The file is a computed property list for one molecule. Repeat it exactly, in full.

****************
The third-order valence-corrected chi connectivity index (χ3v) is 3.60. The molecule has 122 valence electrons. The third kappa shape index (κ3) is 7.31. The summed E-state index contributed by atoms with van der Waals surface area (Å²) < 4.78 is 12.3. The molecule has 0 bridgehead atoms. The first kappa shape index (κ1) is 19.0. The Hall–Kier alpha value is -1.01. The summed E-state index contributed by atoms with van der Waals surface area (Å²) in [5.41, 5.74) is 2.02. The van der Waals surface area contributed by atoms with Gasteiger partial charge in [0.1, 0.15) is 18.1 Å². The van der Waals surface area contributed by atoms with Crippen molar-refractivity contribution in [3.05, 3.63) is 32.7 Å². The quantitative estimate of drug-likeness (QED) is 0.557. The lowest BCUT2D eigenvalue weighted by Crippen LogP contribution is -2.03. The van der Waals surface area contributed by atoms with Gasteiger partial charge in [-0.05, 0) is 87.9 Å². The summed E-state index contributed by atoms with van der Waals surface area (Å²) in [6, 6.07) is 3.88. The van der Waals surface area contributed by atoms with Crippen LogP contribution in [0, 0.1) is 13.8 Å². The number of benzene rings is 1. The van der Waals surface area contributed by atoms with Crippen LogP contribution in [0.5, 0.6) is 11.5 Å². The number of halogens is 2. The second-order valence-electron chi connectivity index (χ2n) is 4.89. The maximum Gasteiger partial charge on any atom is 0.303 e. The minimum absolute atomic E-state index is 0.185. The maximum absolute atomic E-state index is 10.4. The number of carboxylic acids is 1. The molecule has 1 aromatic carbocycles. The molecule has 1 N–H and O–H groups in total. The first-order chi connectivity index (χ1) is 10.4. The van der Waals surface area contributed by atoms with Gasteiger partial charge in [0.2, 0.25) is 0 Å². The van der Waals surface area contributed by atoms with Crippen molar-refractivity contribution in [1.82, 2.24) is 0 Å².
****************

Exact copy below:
The third-order valence-corrected chi connectivity index (χ3v) is 3.60. The molecule has 122 valence electrons. The third kappa shape index (κ3) is 7.31. The summed E-state index contributed by atoms with van der Waals surface area (Å²) < 4.78 is 12.3. The molecule has 0 bridgehead atoms. The first kappa shape index (κ1) is 19.0. The Hall–Kier alpha value is -1.01. The summed E-state index contributed by atoms with van der Waals surface area (Å²) in [5.41, 5.74) is 2.02. The van der Waals surface area contributed by atoms with Gasteiger partial charge in [0.1, 0.15) is 18.1 Å². The van der Waals surface area contributed by atoms with Crippen molar-refractivity contribution in [3.05, 3.63) is 32.7 Å². The quantitative estimate of drug-likeness (QED) is 0.557. The lowest BCUT2D eigenvalue weighted by Crippen LogP contribution is -2.03. The van der Waals surface area contributed by atoms with Gasteiger partial charge in [-0.05, 0) is 87.9 Å². The summed E-state index contributed by atoms with van der Waals surface area (Å²) in [6, 6.07) is 3.88. The van der Waals surface area contributed by atoms with Crippen LogP contribution in [0, 0.1) is 13.8 Å². The number of benzene rings is 1. The van der Waals surface area contributed by atoms with Crippen LogP contribution in [0.5, 0.6) is 11.5 Å². The number of halogens is 2. The second-order valence-electron chi connectivity index (χ2n) is 4.89. The maximum Gasteiger partial charge on any atom is 0.303 e. The minimum absolute atomic E-state index is 0.185. The maximum absolute atomic E-state index is 10.4. The number of carboxylic acids is 1. The molecule has 1 aromatic carbocycles. The molecule has 1 N–H and O–H groups in total. The first-order chi connectivity index (χ1) is 10.4. The van der Waals surface area contributed by atoms with Gasteiger partial charge in [0.2, 0.25) is 0 Å². The van der Waals surface area contributed by atoms with Crippen molar-refractivity contribution in [1.82, 2.24) is 0 Å².